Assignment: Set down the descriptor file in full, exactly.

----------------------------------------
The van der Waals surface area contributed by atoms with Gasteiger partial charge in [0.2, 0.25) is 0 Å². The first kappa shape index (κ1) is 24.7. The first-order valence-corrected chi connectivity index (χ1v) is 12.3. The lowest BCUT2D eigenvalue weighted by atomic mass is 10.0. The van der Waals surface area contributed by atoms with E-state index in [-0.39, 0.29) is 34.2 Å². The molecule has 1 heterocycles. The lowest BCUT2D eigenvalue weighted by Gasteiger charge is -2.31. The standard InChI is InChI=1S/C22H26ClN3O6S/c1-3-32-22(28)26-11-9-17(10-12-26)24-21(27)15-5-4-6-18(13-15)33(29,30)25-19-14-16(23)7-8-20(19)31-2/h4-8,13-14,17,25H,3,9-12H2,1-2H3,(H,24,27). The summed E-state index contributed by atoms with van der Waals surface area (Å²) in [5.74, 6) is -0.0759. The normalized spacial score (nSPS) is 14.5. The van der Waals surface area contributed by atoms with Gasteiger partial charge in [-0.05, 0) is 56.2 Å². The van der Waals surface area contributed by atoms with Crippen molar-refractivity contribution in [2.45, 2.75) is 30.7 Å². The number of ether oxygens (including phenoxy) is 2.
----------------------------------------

The van der Waals surface area contributed by atoms with Gasteiger partial charge in [0.2, 0.25) is 0 Å². The first kappa shape index (κ1) is 24.7. The first-order valence-corrected chi connectivity index (χ1v) is 12.3. The lowest BCUT2D eigenvalue weighted by atomic mass is 10.0. The van der Waals surface area contributed by atoms with E-state index in [-0.39, 0.29) is 34.2 Å². The molecule has 1 heterocycles. The lowest BCUT2D eigenvalue weighted by Gasteiger charge is -2.31. The standard InChI is InChI=1S/C22H26ClN3O6S/c1-3-32-22(28)26-11-9-17(10-12-26)24-21(27)15-5-4-6-18(13-15)33(29,30)25-19-14-16(23)7-8-20(19)31-2/h4-8,13-14,17,25H,3,9-12H2,1-2H3,(H,24,27). The summed E-state index contributed by atoms with van der Waals surface area (Å²) in [5.74, 6) is -0.0759. The normalized spacial score (nSPS) is 14.5. The van der Waals surface area contributed by atoms with Gasteiger partial charge in [-0.05, 0) is 56.2 Å². The van der Waals surface area contributed by atoms with Crippen molar-refractivity contribution in [2.45, 2.75) is 30.7 Å². The number of ether oxygens (including phenoxy) is 2.